With chicken and ribs thus procured over a soft hickory fire, and the waning light of another glorious spring day slanting in golden shafts over roof tops and through fluttering cottonwood leaves, I was at once pleased with my efforts at the pit this day. There was a temptation early on to grill only hamburgers or the simple bratwurst, but I’m glad I resisted. Glad I went with the longer smoke instead. For I do not take these moments pit-side for granted. And because it is pert near my favorite thing to do most days, I do find myself in advancing years relishing the journey of BBQ almost more than the BBQ itself. I like that some things in this world take a little time – like pulled chicken and ribs. I like how such endeavors of patience press gently against the hour hand of life, and the pleasurable moments created there for to tarry in, kindred to our soul. That is how good things should come to be. There should be a journey involved. It ought to be earned. Like good BBQ. Raising a family of geese. And perhaps English rock bands. Amen.
Slow hickory smoked pulled chicken smothered in Joe Joes Hogshack BlackBerry Sauce, sided with even more meat! Hickory smoked pork spare ribs seasoned in Miners Mix Maynards Memphis Rub. Man! Pardon me people, but I’m just going to have to eat this right in front of you.
I can’t go often in life without music. Creating playlist or soundtracks as I like to call them has become a hobby of mine. Matching music up to what I’m doing at that moment. To become the musical director for my life is something I take serious. Being that I’m a musician, I’m very picky and biased when doing so. To go into the many avenues of life and tell you about my music selections would probably force me to start another blog, so I’m going to focus on sharing of my music stations I have created when dedicating an afternoon at the BBQ pit.
First off, who could go wrong with a B.B King station. How often is it you walk into a BBQ joint and they have classical music, or rap playing on their overhead speakers? What music is better associated with BBQ than blues music. The crying guitars whine as your basting your meat. The harmonica calls out while the hickory smoke curls into a dimming orange sunset. The singer cries as they have lost their lover over, perhaps over someone else’s BBQ. My B.B. King station of course is always my first choice of serenades when standing next to a smoking pit.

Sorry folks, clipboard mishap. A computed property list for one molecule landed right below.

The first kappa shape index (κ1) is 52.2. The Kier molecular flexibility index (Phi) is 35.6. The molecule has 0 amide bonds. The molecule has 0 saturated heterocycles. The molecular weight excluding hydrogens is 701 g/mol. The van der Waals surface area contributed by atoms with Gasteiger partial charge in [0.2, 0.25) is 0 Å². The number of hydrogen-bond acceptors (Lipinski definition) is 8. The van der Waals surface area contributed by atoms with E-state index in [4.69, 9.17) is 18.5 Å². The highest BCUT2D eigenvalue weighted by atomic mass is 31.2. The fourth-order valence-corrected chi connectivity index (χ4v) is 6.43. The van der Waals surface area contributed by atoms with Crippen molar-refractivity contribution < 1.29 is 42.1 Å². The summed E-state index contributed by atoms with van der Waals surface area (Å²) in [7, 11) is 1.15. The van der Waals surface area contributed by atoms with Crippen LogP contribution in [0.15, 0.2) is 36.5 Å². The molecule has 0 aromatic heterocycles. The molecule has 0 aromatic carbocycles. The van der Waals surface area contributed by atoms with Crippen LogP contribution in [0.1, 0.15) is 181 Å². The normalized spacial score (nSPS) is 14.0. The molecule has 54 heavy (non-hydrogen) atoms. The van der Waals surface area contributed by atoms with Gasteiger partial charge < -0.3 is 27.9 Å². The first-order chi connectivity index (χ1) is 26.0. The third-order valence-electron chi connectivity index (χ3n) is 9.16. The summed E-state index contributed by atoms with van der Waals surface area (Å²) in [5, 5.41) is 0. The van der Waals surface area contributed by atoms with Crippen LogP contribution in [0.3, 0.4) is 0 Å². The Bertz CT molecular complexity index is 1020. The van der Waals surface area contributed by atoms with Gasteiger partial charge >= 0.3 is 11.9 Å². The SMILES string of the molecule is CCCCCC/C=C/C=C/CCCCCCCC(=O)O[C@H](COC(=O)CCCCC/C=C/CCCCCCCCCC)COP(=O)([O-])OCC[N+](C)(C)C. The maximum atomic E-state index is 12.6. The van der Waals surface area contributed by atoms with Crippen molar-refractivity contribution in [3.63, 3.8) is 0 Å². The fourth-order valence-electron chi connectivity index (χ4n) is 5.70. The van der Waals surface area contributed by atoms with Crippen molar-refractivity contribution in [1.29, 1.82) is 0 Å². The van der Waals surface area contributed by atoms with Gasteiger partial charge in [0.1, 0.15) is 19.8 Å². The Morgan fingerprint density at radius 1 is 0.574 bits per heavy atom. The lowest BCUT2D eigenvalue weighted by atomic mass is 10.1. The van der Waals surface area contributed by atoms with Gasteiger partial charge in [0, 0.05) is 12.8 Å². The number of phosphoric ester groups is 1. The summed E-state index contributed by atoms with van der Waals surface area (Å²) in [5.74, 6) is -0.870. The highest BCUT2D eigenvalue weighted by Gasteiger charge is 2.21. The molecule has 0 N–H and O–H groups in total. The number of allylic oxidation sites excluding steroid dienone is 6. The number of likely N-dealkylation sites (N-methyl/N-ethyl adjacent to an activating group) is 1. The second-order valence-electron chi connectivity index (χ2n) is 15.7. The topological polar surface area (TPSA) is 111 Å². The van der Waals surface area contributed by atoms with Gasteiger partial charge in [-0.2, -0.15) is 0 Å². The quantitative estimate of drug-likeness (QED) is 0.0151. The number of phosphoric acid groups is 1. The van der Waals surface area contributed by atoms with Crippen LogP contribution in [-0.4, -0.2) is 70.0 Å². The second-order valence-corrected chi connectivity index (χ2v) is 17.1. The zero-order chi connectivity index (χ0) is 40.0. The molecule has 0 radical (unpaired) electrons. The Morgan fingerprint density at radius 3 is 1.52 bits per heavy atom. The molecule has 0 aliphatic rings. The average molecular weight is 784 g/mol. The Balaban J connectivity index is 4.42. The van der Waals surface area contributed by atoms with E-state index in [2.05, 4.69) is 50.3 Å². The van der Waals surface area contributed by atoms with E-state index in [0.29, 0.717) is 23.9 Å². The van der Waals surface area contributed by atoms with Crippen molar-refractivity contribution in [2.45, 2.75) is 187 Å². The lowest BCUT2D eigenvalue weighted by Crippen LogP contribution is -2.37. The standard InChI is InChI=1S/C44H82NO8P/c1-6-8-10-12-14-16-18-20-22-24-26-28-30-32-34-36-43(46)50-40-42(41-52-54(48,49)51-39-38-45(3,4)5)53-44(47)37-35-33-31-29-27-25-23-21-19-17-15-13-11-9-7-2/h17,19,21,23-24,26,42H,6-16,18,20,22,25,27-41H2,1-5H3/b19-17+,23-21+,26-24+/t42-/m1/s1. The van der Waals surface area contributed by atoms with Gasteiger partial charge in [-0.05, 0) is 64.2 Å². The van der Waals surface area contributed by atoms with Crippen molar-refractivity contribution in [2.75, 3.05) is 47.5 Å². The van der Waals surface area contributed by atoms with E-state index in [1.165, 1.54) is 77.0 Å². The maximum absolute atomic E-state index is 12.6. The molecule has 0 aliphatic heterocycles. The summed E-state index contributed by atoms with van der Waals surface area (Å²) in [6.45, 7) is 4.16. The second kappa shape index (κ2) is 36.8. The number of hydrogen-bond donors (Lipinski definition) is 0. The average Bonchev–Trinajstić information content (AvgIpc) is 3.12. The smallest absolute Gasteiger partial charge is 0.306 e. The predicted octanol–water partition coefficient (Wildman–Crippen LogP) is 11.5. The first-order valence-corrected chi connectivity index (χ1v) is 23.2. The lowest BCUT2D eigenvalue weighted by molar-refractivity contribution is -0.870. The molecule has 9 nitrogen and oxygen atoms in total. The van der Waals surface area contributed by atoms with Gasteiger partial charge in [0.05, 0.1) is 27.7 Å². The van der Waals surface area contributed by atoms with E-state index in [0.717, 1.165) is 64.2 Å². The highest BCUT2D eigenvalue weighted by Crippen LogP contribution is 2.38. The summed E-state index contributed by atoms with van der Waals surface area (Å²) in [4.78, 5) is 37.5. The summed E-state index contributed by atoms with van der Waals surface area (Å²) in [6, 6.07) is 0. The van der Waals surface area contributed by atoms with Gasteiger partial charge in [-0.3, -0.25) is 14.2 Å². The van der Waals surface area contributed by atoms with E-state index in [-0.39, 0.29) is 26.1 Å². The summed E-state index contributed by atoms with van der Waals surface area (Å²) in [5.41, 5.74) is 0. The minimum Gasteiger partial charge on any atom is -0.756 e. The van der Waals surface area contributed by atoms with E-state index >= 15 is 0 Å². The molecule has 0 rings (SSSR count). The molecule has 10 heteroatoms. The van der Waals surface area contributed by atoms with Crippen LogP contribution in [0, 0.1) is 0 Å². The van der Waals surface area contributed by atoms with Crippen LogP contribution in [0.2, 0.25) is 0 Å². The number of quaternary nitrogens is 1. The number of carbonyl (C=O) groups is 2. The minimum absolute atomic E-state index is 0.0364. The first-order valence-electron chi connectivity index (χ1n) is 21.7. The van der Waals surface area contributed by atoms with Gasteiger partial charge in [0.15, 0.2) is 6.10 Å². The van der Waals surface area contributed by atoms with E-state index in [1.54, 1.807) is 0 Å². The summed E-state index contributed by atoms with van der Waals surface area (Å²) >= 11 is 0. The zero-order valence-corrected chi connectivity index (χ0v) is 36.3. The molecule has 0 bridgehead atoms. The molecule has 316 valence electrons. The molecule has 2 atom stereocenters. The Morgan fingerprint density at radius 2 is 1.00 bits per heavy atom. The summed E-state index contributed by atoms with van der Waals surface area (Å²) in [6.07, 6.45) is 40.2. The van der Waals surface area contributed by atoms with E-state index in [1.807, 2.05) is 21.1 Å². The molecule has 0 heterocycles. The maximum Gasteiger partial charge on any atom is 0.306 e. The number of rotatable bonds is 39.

My second choice is my Elvis station. I grew up listening to Elvis and have many fond memories of establishing myself on a sunny afternoon. Our backyard patio packed with Aunts and Uncles. My dad sat with his banjo and my Uncles sat with guitars, often livening up the family with classic rock and roll tunes and old country western songs. This station is often listened to because of the strong feeling of nostalgia it brings on. I can remember words of songs I hadn’t heard in 20 years purely because I fell in love with the moment I first heard them. Thus, Elvis often joins me when BBQing for large groups of people.
Now there is a station I don’t often brag about. This station is played in my headphones so many people don’t judge my geeky side of life. But here, I hide nothing about my BBQ experience. So I would like to publicly announce the third choice of station is my Lord of the Rings Soundtrack station. I use this station when having a full day ahead of me – of a long drawn out smoke. When smoking a cut of meat that may need a little more effort. From the point of lighting the flame to pushing a sharp knife through that saucy, sweet, smoky, spicy side of meat. You then know your efforts have paid off and the epic journey of BBQ was fulfilled. No other station encourages such BBQ geekiness as my Lord of the Rings Soundtrack Station.
So, my question is to you who have read this, what music do you like to listen to during an afternoon at the pit? What might be on your BBQ playlist?
Have a good day – POTP